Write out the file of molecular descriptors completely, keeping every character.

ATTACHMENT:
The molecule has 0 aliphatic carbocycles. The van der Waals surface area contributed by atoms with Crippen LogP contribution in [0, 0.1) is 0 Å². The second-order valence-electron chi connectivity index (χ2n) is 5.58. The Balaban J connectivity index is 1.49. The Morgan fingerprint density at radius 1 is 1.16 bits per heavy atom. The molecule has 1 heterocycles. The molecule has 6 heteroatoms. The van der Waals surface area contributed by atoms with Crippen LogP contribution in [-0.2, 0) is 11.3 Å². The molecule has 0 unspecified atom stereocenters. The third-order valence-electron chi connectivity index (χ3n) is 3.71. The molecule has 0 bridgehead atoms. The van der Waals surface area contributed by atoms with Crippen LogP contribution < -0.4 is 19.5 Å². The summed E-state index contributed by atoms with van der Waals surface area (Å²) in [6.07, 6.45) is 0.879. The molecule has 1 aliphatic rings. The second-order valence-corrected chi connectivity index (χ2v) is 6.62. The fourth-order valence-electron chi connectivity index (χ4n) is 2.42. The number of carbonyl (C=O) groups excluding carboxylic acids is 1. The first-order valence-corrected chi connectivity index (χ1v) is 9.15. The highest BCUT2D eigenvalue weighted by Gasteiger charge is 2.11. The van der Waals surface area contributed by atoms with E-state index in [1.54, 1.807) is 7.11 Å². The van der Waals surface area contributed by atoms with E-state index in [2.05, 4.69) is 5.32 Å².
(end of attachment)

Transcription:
The molecule has 0 aliphatic carbocycles. The van der Waals surface area contributed by atoms with Crippen LogP contribution in [0, 0.1) is 0 Å². The second-order valence-electron chi connectivity index (χ2n) is 5.58. The Balaban J connectivity index is 1.49. The Morgan fingerprint density at radius 1 is 1.16 bits per heavy atom. The molecule has 1 heterocycles. The molecule has 6 heteroatoms. The van der Waals surface area contributed by atoms with Crippen LogP contribution in [-0.2, 0) is 11.3 Å². The molecule has 0 unspecified atom stereocenters. The third-order valence-electron chi connectivity index (χ3n) is 3.71. The molecule has 0 bridgehead atoms. The van der Waals surface area contributed by atoms with Crippen LogP contribution < -0.4 is 19.5 Å². The summed E-state index contributed by atoms with van der Waals surface area (Å²) in [6.07, 6.45) is 0.879. The molecule has 1 aliphatic rings. The second-order valence-corrected chi connectivity index (χ2v) is 6.62. The fourth-order valence-electron chi connectivity index (χ4n) is 2.42. The number of carbonyl (C=O) groups excluding carboxylic acids is 1. The first-order valence-corrected chi connectivity index (χ1v) is 9.15. The highest BCUT2D eigenvalue weighted by Gasteiger charge is 2.11. The van der Waals surface area contributed by atoms with E-state index in [1.54, 1.807) is 7.11 Å². The van der Waals surface area contributed by atoms with E-state index in [2.05, 4.69) is 5.32 Å².